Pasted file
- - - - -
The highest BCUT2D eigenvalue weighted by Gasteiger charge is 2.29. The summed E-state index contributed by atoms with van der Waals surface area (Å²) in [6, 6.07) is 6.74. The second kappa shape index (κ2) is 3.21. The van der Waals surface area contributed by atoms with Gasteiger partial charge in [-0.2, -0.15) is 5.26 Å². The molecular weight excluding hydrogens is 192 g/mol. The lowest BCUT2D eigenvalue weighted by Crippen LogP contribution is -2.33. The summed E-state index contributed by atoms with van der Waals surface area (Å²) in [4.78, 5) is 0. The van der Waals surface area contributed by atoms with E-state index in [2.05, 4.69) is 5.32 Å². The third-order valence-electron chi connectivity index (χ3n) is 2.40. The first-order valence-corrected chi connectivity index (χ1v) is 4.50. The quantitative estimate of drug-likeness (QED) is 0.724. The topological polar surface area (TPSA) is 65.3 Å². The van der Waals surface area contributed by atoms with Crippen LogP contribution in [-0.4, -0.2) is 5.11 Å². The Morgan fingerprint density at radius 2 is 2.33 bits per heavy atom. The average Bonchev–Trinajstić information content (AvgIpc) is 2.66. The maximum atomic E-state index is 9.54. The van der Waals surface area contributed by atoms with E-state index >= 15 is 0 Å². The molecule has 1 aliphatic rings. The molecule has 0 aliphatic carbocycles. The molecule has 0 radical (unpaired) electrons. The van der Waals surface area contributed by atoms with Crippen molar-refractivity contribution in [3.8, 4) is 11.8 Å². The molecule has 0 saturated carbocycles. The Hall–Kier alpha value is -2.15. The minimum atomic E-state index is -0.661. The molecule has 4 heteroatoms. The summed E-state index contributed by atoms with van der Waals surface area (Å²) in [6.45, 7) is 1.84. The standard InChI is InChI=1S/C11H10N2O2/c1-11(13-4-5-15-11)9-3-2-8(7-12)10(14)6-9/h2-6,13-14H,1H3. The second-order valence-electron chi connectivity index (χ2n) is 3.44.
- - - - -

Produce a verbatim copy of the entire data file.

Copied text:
The highest BCUT2D eigenvalue weighted by Gasteiger charge is 2.29. The summed E-state index contributed by atoms with van der Waals surface area (Å²) in [6, 6.07) is 6.74. The second kappa shape index (κ2) is 3.21. The van der Waals surface area contributed by atoms with Gasteiger partial charge in [-0.2, -0.15) is 5.26 Å². The molecular weight excluding hydrogens is 192 g/mol. The lowest BCUT2D eigenvalue weighted by Crippen LogP contribution is -2.33. The summed E-state index contributed by atoms with van der Waals surface area (Å²) in [4.78, 5) is 0. The van der Waals surface area contributed by atoms with E-state index in [2.05, 4.69) is 5.32 Å². The third-order valence-electron chi connectivity index (χ3n) is 2.40. The first-order valence-corrected chi connectivity index (χ1v) is 4.50. The quantitative estimate of drug-likeness (QED) is 0.724. The topological polar surface area (TPSA) is 65.3 Å². The van der Waals surface area contributed by atoms with Crippen LogP contribution in [-0.4, -0.2) is 5.11 Å². The Morgan fingerprint density at radius 2 is 2.33 bits per heavy atom. The average Bonchev–Trinajstić information content (AvgIpc) is 2.66. The maximum atomic E-state index is 9.54. The van der Waals surface area contributed by atoms with E-state index >= 15 is 0 Å². The molecule has 1 aliphatic rings. The molecule has 0 aliphatic carbocycles. The molecule has 0 radical (unpaired) electrons. The van der Waals surface area contributed by atoms with Crippen molar-refractivity contribution in [3.8, 4) is 11.8 Å². The molecule has 0 saturated carbocycles. The Hall–Kier alpha value is -2.15. The minimum atomic E-state index is -0.661. The molecule has 4 heteroatoms. The summed E-state index contributed by atoms with van der Waals surface area (Å²) in [6.45, 7) is 1.84. The standard InChI is InChI=1S/C11H10N2O2/c1-11(13-4-5-15-11)9-3-2-8(7-12)10(14)6-9/h2-6,13-14H,1H3. The second-order valence-electron chi connectivity index (χ2n) is 3.44.